In spite of the best intentions, every employer faces discharge decisions, as a result of many factors. Often, the factors that lead to discharge are beyond the control of business owners, management or human resources professionals. If conducted improperly, the termination of an employee could increase the likelihood that the company will be exposed to major financial losses as a result of a lawsuit and face the prospect of reduced morale for the employer’s remaining workforce.
Is Termination the Right Decision?
Before deciding whether termination is the right decision, management and human resources should review the event or series of events that lead to the termination decision. In the case of a single precipitating incident or event, the matter should be thoroughly investigated in advance.
As the employer sifts through the event or series of events that lead to the decision to terminate, it is very important to make sure that the employee has an opportunity to tell his or her side of the story at some point during the process. This is important for several reasons, not the least of which is to make sure that the employee has an opportunity to provide another perspective on the facts that support the termination decision.
Fair Treatment is a Must
In considering a termination decision, it is always in the best interest of the employer to ensure that the terminated employee is treated fairly. In many instances, this will require management and human resources to explore whether other employees that engaged in similar behavior or practices were treated in the same manner. Treating all similarly situated employees the same is a key to avoiding costly employment litigation.
The Termination Meeting
You have now made the decision to terminate and it is time to communicate your decision to the soon-to-be former employee — what do you do? Once you have performed your “due diligence,” as detailed above and consulted with competent counsel, you should be ready to have an effective termination meeting that enhances the likelihood that the relationship between the soon-to-be former employee and your company will end following the meeting and not result in litigation or other post employment action by the employee. The manner in which the termination meeting is conducted will go a long way in determining whether you will ever hear back from the terminated employee again.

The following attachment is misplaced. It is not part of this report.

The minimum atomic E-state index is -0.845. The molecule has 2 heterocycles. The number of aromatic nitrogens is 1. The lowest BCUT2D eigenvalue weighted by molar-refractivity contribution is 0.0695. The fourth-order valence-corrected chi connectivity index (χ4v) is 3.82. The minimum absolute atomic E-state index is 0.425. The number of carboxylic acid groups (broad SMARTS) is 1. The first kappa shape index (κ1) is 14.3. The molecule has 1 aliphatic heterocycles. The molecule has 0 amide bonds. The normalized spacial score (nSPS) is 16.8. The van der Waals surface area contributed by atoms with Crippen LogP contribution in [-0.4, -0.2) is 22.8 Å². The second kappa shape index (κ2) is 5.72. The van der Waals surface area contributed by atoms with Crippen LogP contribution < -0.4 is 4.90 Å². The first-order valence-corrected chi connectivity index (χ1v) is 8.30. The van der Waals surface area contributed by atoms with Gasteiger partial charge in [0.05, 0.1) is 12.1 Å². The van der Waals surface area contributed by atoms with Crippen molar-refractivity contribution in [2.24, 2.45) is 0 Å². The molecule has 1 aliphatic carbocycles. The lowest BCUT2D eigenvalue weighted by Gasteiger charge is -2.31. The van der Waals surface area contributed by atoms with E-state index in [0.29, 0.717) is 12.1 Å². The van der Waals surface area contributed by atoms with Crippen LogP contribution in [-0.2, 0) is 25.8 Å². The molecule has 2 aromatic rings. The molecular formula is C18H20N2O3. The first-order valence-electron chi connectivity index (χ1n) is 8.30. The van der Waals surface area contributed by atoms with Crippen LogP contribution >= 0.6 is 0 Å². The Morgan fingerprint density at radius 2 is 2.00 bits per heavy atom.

The meeting should be conducted in a private location, with another member of management serving as a witness. The initial communication from management should be short and direct — informing the now former employee that they have been terminated. It is also useful for the employer to inform the former employee why they are being terminated.
While even the most careful employer that terminates an employee for all the right reasons after a proper investigation may get sued, following the steps detailed above, in consultation with competent counsel, should minimize the likelihood that the company will be subject to an employment-based lawsuit by the former employee, as well as to minimize and/ or eliminate its exposure if a lawsuit is initiated. To fire or not to fire is a difficult question, but if approached properly, may allow the company to part ties with difficult employees and move forward to achieving its goals.
Copyright ©2011 by L&L Communications d/b/a Atlanta Tribune: The Magazine, Thomas A. Cox. Jr. Esq, author. Posted with permission from publisher. All rights reserved by the original copyright holder.